Faced with financing the Korean War, Congress enacted three major revenue acts between September 1950 and October 1951. As a result of these acts, individual and corporate income tax rates were increased and an excess profits tax was reimposed. By 1953, individual and corporate income tax revenues amounted to $54 billion.
 As of the beginning of 1954, individual income tax rates were reduced to the levels existing prior to the Revenue Act of 1951, and the excess profits tax was allowed to expire. An excise tax reduction act in 1954 provided for reductions in many of the excise tax rates. In the same year, the Internal Revenue Code of 1954, which recodified numerous changes, was enacted.
 Between 1955 and the end of 1963, various tax legislation was enacted, but the income tax rates remained unchanged. Some excise taxes were repealed or reduced, while others were increased or newly imposed. Particularly noteworthy in this respect is the federal-aid highway construction program, inaugurated in 1956, and which earmarked increased or new taxes on certain vehicles and products connected with the use of public highways. The method of taxation for life insurance companies was revised in 1959.
 The role of tax policy was recognized as a primary fiscal tool with which to prod economic activity. The 1960s saw the introduction of the investment tax credit with the passage of the Revenue Act of 1962, intended to spur business investment. The Revenue Act of 1964 provided major income tax reductions. Both individual and corporate income tax rates were reduced in two stages. The individual rates which ranged between 20% and 91%, were reduced to 14% to 70% in 1965 when the reductions were fully effective. Corporate tax rates which were 30% on the first $25,000 of taxable income and 52% on income over $25,000 ended in the range of 22% and 48% in 1965. Other structural reforms were made, such as the minimum standard deduction designed to provide relief for low income persons, the adoption of a moving expense deduction and the five-year income- averaging system. However, the major revenue effects resulted from the rate reductions. The Excise Tax Reduction Act of 1965 reduced excise taxes to help sustain the economic expansion then underway. A surcharge went into effect in 1963 and 1969, to help finance the Vietnam War. Major reform of the income tax laws was provided in the Tax Reform Act of 1969.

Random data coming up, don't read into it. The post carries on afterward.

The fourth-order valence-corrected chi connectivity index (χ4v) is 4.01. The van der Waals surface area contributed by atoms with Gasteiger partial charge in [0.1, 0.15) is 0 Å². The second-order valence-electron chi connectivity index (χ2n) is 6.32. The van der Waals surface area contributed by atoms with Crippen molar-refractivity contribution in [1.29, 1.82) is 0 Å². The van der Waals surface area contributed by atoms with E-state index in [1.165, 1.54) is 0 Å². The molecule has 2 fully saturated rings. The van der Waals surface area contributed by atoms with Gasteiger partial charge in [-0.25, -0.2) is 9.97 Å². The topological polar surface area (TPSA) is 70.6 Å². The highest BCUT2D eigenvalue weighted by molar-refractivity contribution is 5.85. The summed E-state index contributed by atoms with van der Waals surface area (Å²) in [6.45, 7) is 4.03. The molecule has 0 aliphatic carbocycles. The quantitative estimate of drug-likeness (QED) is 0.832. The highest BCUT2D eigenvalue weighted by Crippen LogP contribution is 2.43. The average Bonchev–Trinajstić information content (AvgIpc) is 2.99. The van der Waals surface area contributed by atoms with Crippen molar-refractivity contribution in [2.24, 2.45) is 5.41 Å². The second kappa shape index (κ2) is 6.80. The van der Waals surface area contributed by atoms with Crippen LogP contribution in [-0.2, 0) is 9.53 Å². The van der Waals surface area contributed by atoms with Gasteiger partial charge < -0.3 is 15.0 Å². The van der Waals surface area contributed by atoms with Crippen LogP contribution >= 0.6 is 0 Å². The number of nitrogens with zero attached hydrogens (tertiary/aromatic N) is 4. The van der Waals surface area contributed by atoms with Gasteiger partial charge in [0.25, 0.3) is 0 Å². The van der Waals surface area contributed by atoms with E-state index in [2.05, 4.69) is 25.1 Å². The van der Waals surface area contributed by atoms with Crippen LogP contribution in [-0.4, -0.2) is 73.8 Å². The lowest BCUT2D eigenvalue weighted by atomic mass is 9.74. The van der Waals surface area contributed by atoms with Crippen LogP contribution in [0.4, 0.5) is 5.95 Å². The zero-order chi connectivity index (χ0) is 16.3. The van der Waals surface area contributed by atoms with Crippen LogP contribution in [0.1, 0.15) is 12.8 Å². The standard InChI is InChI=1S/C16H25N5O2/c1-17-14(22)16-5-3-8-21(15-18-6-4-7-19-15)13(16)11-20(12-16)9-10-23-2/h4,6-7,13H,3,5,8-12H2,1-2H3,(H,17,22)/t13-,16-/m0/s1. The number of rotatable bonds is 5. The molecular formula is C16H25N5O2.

The decade of the 1970s saw reform and simplification of the tax laws with the passage of a number of major acts. In the early 1970s, a number of excise taxes, such as those on automobiles and telephone service were extended and their expiration postponed. Additional excise taxes were imposed on air passengers and property transported by air; these taxes were dedicated to a new trust fund designed to modernize the Nation's air transport system. The Tax Reduction Act of 1975 was designed to provide stimulus for recovery from an economic recession. Major tax reforms suggested during hearings held in the early l970s were modified in the Tax Reform Act of 1976, which provided numerous reform provisions, particularly with regard to syndicates and limited partnerships as well as estate and gift taxes. Other major acts included the Tax Reduction and Simplification Act of 1977 and the Revenue Act of 1978.